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W.H. Praises Article Citing 'Far From Cheap' Health Insurance Prices

12:37 PM, Aug 20, 2013 • By JERYL BIER
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As Obamacare's launch on October 1 draws closer, the Obama administration is trying to reassure the public that the program is going to deliver on the promises of the last four years. On Tuesday, White House Deputy Senior Advisor for Communications & Strategy David Simas tweeted (and the White House retweeted): “Great ACA news from Montana. 'Pleasantly surprised' w/ prices & they don't factor tax credits yet,” and linked to an article at the Montana Standard.

But while Montana's state auditor Monica Lindeen, a Democrat, indeed said she was "pleasantly surprised" at the recently released rates, the article was far from a rousing endorsement [emphasis added]:

HELENA – The state’s top insurance official Monday released the premiums Montanans will pay for health insurance policies they buy on the new “Obamacare” marketplace in 2014 — and said she is “pleasantly surprised” by the prices.

Whether the premiums are higher or lower than current prices isn’t immediately clear, because most policies on the Internet marketplace as of Oct. 1 have different terms than policies on the market now. 

However, the policy premiums don’t appear wildly different than rates for current individual policies in Montana — and next year’s prices also could be offset by generous federal subsidies for individuals, depending on one’s income.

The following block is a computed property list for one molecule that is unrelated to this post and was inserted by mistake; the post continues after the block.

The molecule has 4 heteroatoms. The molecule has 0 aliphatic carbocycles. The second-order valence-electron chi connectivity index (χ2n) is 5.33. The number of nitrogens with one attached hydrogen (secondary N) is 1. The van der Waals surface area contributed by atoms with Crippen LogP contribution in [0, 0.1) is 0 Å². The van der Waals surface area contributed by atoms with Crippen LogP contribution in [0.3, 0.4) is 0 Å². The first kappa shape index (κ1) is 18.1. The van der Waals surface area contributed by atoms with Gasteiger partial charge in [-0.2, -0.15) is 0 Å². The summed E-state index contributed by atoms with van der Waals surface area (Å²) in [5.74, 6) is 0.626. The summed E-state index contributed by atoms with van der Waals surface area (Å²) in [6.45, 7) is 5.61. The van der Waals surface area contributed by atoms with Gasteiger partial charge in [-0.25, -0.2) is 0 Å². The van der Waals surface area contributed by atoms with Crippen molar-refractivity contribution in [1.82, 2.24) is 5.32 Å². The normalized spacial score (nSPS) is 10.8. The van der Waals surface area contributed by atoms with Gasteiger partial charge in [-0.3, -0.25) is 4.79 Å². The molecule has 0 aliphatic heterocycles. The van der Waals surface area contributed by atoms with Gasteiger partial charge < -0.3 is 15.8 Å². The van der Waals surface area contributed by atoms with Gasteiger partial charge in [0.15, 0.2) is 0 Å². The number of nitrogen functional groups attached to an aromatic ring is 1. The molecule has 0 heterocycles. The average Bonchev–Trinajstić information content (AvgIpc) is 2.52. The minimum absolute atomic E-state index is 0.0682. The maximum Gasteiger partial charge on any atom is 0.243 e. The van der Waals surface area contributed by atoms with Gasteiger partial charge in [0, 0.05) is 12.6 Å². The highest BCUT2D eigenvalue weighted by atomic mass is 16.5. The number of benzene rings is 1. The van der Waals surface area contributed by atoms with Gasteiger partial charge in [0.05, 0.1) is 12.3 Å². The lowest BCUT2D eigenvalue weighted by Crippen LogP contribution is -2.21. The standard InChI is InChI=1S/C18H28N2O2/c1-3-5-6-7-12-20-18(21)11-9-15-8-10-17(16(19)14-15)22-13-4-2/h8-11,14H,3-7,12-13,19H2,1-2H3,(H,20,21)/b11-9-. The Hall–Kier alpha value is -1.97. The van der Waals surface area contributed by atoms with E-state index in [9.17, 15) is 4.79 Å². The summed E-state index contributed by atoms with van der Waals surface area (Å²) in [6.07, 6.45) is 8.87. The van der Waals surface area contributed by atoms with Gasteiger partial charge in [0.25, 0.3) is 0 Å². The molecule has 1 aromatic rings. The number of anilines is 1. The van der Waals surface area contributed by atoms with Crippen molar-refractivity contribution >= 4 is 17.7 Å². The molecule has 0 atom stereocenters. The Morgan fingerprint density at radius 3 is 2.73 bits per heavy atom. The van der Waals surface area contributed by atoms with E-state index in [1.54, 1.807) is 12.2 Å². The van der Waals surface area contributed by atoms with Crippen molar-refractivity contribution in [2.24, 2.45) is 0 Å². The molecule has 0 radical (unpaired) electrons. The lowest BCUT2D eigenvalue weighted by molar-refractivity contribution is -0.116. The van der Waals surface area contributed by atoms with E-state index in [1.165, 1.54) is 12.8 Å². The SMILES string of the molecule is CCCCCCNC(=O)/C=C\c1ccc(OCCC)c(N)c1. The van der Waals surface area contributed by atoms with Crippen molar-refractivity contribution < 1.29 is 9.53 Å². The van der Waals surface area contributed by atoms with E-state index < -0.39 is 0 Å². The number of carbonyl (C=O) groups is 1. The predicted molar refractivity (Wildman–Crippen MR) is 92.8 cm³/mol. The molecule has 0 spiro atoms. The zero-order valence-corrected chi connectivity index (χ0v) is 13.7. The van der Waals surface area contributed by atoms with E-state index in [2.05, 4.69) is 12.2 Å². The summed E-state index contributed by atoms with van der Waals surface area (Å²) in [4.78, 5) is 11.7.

State Auditor Monica Lindeen said the comparable prices are due in part because of Montana’s relatively strict insurance laws, which already mandate many basic coverages required by the 2010 Affordable Care Act, known as Obamacare... 

Still, the prices released Monday show that health insurance remains far from cheap. 

The article gives as an example the least expensive policy for a 25 year-old:

For a 25-year-old, the least-expensive policy of those revealed Monday is about $155 a month — and that policy has a nearly $4,000 deductible, meaning you’d pay for most medical costs out of your own pocket up to $4,000, before insurance covers much of anything. 

Also, that policy has a 50 percent coinsurance rate, which means you’d still pay half the amount of medical costs covered by insurance.

This is not the first time the White House has promoted an article that doesn't reflect well on Obamacare. In May, the White House retweeted a story from Oregon that explicitly stated that Oregonians will face "higher premiums in the 2014 individual market."

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